LISTNUM 1 \l 11222 MR. FILLINGHAM: I agree it could get to be very difficult for very large companies in terms of analyzing some of those cash flows. But I guess what I would add as well though is the fact that, I mean I think it gets back to some of the rationale for perhaps not including debt and not paying on enterprise value, if you like. Because it's easy enough to know if there's been debt incurred for purposes other than normal acquisitions or normal operating expenditures in terms of financing perhaps operating losses.
LISTNUM 1 \l 11223 But perhaps then at the policy hearings in the future, to kind of get a clarification, because as I say a lot of it has and seems to have been done on a case by case basis in the past.
LISTNUM 1 \l 11224 COMMISSIONER DUNCAN: The other thing that occurred to me when I looked at the statements and looked at your supplementary brief because of course in the supplementary brief and as you've mentioned here today, there is $19.7 million outstanding in outstanding benefits which is also a debt that you've taken on. And if the policy is interpreted as I understand it is, why would that be excluded?
LISTNUM 1 \l 11225 MR. MAYNE: And I hate to take you down a road or treatise on generally accepted accounting principles but as at the date of our year end audited financial statements, the amount of benefits that we have committed to as a corporation and I stress the word "committed" are not liabilities as at the date of our audited financial statement.
LISTNUM 1 \l 11226 COMMISSIONER DUNCAN: I understand. It's not an accounting exercise because the commitment note that's in the statements is being added to the value or that's what we're proposing at any rate to add.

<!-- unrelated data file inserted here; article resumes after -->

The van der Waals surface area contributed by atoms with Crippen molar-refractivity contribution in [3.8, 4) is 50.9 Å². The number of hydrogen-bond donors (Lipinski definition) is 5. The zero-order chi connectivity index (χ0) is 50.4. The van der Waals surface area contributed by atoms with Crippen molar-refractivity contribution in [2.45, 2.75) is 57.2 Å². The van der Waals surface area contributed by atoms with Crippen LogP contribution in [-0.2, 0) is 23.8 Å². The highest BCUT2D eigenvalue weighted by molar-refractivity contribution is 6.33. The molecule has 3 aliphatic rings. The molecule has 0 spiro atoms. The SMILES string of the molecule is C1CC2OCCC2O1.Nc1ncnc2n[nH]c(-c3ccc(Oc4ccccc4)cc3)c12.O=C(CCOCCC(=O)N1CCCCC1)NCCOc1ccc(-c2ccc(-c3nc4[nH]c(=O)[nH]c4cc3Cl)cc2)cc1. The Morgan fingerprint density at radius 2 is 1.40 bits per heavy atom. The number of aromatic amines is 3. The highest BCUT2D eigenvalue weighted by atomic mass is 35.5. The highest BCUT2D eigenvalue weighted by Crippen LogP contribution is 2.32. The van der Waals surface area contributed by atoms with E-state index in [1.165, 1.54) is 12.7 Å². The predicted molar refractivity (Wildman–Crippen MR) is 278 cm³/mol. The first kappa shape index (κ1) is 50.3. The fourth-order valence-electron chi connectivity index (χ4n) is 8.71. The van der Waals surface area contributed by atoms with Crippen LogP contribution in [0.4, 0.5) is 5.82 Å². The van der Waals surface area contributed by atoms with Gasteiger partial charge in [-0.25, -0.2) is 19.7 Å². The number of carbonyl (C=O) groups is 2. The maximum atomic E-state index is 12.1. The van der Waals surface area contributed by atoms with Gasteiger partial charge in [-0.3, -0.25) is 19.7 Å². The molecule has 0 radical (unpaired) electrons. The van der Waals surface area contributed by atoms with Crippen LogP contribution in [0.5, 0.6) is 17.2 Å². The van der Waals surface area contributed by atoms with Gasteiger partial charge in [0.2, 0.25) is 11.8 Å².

LISTNUM 1 \l 11227 But over and above that there are other commitments and that's these tangible benefits that for some reason aren't described in the note. And I know that the note for the operating commitments is not entered in the statement. It is just that, a note to the statements.
LISTNUM 1 \l 11228 But I'm just wondering why this $19.7 would be any different commitment than the commitments outlined in that note. If you like I can tell you the note number.
LISTNUM 1 \l 11229 MR. FILLINGHAM: In actual fact though, Commissioner, I will say as well that the ‑‑ because the accounting treatment as well have been different because CTV in actual fact does recognize the out ‑‑ the commitment, the full amounts of the benefits payable at the time of the decision and the approval. And we recognize it as a liability.
LISTNUM 1 \l 11230 But I think in a way if you, I mean if you keep adding that it kind of ‑‑ I mean I don't find the rationale to keep accumulating that as a value of the transaction somehow, that's all.
LISTNUM 1 \l 11231 MR. MAYNE: